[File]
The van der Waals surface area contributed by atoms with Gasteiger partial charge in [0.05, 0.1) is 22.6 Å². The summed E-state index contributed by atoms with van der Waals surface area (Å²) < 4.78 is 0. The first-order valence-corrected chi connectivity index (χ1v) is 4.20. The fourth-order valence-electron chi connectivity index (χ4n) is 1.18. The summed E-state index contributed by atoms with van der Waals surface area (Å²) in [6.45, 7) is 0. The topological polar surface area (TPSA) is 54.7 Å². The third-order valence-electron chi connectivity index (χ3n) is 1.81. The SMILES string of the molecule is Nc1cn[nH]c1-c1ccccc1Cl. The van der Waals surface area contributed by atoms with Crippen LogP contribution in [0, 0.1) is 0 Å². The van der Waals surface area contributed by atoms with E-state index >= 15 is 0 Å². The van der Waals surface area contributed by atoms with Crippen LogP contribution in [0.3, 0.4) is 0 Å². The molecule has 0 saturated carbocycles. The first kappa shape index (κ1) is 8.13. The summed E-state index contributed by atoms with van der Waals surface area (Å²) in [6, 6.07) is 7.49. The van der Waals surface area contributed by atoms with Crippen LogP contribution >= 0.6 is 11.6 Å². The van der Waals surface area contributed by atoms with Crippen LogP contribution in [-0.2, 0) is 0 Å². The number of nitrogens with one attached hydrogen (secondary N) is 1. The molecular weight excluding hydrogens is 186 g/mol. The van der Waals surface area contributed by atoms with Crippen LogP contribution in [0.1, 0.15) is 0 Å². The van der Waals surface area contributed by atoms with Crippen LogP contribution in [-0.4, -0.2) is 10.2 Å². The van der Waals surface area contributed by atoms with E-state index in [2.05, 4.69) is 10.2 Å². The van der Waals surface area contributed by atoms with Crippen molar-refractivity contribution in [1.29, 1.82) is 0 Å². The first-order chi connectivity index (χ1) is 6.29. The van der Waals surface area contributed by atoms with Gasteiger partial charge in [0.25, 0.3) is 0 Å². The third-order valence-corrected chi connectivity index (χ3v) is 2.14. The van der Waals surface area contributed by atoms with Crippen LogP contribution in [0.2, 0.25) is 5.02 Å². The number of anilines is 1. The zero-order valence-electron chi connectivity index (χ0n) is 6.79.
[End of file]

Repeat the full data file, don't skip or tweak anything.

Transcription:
The van der Waals surface area contributed by atoms with Gasteiger partial charge in [0.05, 0.1) is 22.6 Å². The summed E-state index contributed by atoms with van der Waals surface area (Å²) < 4.78 is 0. The first-order valence-corrected chi connectivity index (χ1v) is 4.20. The fourth-order valence-electron chi connectivity index (χ4n) is 1.18. The summed E-state index contributed by atoms with van der Waals surface area (Å²) in [6.45, 7) is 0. The topological polar surface area (TPSA) is 54.7 Å². The third-order valence-electron chi connectivity index (χ3n) is 1.81. The SMILES string of the molecule is Nc1cn[nH]c1-c1ccccc1Cl. The van der Waals surface area contributed by atoms with Crippen LogP contribution in [0, 0.1) is 0 Å². The van der Waals surface area contributed by atoms with E-state index >= 15 is 0 Å². The van der Waals surface area contributed by atoms with Crippen LogP contribution in [0.3, 0.4) is 0 Å². The molecule has 0 saturated carbocycles. The first kappa shape index (κ1) is 8.13. The summed E-state index contributed by atoms with van der Waals surface area (Å²) in [6, 6.07) is 7.49. The van der Waals surface area contributed by atoms with Crippen LogP contribution >= 0.6 is 11.6 Å². The van der Waals surface area contributed by atoms with Crippen LogP contribution in [-0.2, 0) is 0 Å². The number of nitrogens with one attached hydrogen (secondary N) is 1. The molecular weight excluding hydrogens is 186 g/mol. The van der Waals surface area contributed by atoms with Crippen LogP contribution in [0.1, 0.15) is 0 Å². The van der Waals surface area contributed by atoms with Crippen LogP contribution in [-0.4, -0.2) is 10.2 Å². The van der Waals surface area contributed by atoms with E-state index in [2.05, 4.69) is 10.2 Å². The van der Waals surface area contributed by atoms with Crippen molar-refractivity contribution in [1.29, 1.82) is 0 Å². The first-order chi connectivity index (χ1) is 6.29. The van der Waals surface area contributed by atoms with Gasteiger partial charge in [0.25, 0.3) is 0 Å². The third-order valence-corrected chi connectivity index (χ3v) is 2.14. The van der Waals surface area contributed by atoms with Crippen LogP contribution in [0.2, 0.25) is 5.02 Å². The number of anilines is 1. The zero-order valence-electron chi connectivity index (χ0n) is 6.79.